Across the nearly 1 million acres of grapes in California, early-season irrigation strategies vary by necessity. The right strategy for each individual operation depends on a variety of factors, such as the grower’s goals—for example, a high- or low-tonnage crop—the water already available in the soil, and the maturity of the plant.
But in 2021, early-season irrigation has become a must for vineyards all across California in the wake of another disappointingly dry winter. Growers who might otherwise wait until later to begin irrigating should be mindful that early-season irrigation in particular must consider and compensate for the previous lack of rainfall.
That's because a successful season depends on healthy growth of the plant in the spring. At recent Lodi Wine Growers event, Mark Battany, water management and biometeorology advisor with University of California Cooperative Extension, suggested that growers orient their irrigation strategy for the year around three key phases in development: budbreak through fruit set, post- fruit set through veraison, and veraison through harvest.
“The concepts can be applied anywhere,” said Battany. “This is pretty much global in nature. So it doesn’t matter where in the world you are at, we’re really trying to achieve, often, similar things.”
Bud break through fruit set
The early part of the grape-growing season is all about developing maximum vegetative growth to promote a strong, healthy canopy as quickly as possible—which means when it comes to the early-season irrigation season, it's full steam ahead. Applying water during this period of low water stress helps promote rapid growth: successful flowering and fruit set, as well as good bud development for the following season.
Post- fruit set through verasion
After the canopy has reached the desired size and the vines begin to flower and set fruit, scale back irrigation to prevent excessive vegetative growth and create a balance between fruit and canopy. This should be a period of higher water stress. “There is this relationship between water and sugar and acidity,” said Mallika Nocco, University of California Cooperative Extension specialist and director of the Conservation Irrigation Lab in Davis. "It’s done to control the quality of the grape.”
Verasion through harvest
When fruit reaches veraison, the purpose of irrigation shifts to simply maintaining the canopy’s functional foliage to support fruit ripening—with the goal of limiting or preventing any new vegetative growth. This final stage is one of moderate water stress that helps plants reach a grower’s desired sugar level in the fruit.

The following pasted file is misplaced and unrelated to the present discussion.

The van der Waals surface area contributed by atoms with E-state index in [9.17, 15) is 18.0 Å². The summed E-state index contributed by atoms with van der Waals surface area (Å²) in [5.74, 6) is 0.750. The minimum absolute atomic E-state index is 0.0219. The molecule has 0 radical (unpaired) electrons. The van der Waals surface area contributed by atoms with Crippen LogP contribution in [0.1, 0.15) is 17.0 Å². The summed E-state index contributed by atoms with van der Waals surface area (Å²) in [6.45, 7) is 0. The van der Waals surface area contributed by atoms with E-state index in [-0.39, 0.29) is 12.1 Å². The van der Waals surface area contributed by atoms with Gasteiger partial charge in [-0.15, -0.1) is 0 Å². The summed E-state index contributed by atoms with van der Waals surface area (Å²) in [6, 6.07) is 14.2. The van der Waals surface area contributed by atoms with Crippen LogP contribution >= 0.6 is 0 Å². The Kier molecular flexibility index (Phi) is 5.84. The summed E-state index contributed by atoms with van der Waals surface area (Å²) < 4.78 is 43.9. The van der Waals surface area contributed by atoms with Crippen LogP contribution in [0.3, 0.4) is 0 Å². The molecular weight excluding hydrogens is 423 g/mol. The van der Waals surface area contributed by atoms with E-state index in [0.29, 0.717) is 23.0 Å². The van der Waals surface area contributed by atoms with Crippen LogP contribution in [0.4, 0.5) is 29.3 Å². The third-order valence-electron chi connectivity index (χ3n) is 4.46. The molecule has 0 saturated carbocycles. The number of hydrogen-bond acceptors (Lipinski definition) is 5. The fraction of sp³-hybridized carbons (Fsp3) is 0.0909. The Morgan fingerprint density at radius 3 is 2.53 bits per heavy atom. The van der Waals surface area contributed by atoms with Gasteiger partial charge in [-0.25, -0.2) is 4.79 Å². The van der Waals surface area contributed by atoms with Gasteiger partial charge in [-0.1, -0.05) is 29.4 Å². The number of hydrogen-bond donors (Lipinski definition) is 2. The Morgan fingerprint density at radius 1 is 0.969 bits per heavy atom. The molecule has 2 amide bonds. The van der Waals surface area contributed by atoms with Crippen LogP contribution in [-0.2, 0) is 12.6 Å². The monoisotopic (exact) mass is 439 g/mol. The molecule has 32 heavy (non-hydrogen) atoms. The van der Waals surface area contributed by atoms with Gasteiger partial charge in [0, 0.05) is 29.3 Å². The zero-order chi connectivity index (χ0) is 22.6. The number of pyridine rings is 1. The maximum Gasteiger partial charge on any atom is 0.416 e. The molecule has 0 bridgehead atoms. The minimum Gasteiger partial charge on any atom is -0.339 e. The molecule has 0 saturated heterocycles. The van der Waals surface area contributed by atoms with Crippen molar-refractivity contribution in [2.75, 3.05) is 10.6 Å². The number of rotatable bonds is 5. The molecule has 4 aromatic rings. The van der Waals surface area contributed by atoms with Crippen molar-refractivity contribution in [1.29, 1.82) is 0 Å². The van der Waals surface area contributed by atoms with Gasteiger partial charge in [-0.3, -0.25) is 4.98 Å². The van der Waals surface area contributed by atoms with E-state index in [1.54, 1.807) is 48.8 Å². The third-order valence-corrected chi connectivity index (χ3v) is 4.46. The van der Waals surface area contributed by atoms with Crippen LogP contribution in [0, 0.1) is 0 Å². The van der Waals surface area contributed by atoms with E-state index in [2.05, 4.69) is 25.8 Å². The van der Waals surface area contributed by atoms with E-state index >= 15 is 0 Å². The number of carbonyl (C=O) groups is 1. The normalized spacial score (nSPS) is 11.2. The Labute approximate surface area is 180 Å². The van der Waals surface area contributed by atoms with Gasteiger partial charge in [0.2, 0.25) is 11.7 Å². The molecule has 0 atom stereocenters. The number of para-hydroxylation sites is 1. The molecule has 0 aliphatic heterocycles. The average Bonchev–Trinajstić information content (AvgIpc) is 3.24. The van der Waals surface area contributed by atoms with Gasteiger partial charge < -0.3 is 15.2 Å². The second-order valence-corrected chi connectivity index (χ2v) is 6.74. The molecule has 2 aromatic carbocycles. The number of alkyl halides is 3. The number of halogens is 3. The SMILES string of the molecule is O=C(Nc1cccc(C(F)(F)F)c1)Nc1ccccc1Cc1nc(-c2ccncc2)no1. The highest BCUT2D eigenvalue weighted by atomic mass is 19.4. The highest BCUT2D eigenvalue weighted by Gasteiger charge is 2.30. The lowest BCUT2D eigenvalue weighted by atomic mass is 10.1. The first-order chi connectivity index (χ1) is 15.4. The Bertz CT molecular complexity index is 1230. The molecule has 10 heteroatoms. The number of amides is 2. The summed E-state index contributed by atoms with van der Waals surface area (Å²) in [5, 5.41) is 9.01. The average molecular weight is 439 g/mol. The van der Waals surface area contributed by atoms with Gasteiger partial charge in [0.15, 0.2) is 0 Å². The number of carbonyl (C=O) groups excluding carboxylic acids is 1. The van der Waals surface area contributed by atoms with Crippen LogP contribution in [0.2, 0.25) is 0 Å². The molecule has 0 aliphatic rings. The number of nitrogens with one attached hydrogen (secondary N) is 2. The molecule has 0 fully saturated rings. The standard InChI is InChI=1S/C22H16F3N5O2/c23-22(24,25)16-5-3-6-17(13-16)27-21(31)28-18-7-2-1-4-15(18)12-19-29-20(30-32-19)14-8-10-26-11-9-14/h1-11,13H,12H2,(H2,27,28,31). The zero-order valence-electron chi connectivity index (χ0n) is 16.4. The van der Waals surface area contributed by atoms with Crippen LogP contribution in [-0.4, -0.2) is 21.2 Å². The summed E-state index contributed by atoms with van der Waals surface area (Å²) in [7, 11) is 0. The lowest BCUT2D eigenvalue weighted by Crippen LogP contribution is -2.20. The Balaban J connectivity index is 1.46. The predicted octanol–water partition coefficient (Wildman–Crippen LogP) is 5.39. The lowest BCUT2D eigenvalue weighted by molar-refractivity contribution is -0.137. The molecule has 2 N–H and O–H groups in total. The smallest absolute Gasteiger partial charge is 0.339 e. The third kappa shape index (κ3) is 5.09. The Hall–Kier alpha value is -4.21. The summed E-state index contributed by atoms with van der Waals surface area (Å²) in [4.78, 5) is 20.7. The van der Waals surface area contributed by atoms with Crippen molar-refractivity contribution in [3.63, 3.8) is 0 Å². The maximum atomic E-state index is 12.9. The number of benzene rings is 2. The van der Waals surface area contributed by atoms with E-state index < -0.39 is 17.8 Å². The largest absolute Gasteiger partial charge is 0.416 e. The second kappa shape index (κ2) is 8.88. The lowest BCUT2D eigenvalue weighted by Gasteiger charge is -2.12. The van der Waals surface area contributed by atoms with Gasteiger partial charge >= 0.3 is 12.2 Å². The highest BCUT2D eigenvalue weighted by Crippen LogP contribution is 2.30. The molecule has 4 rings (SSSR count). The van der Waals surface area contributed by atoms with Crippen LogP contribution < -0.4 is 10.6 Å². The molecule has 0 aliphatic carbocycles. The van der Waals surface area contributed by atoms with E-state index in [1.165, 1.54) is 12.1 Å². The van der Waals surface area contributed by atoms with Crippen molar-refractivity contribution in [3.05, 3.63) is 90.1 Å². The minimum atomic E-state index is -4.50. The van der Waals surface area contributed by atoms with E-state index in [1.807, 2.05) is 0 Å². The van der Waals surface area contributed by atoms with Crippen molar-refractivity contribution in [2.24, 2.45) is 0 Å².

“All three of these periods have very different vine water stress situations in order to achieve these outcomes,” said Battany.
In addition to water, nitrogen inputs early in the season are also an important part of achieving rapid canopy growth.
Insufficient water or nutrients, and the canopy will not fully develop—stunting the plant's growth and creating a deficit from which it will be difficult or even impossible to recover. Too much, and the canopy will become too full, blocking out light, limiting air circulation, and potentially creating conditions that foster disease. An overgrown canopy early in the season creates risk of defoliation when growers do finally cut the water, which in turn leaves fruit exposed to the elements.
How to strike the right balance? Early in the season, growers should learn what they can about their vineyard's starting point for soil moisture content—as it can vary significantly even within a given region. Vines reach deep into the soil to pull water, so soil moisture variation can be present at surprising depths—especially when one drought year follows one another.
Aerial data offers a cost-effective and precise route to assessing water stress across the entirety of the vineyard—as well as timely insights to guide canopy management. Contact us to learn more.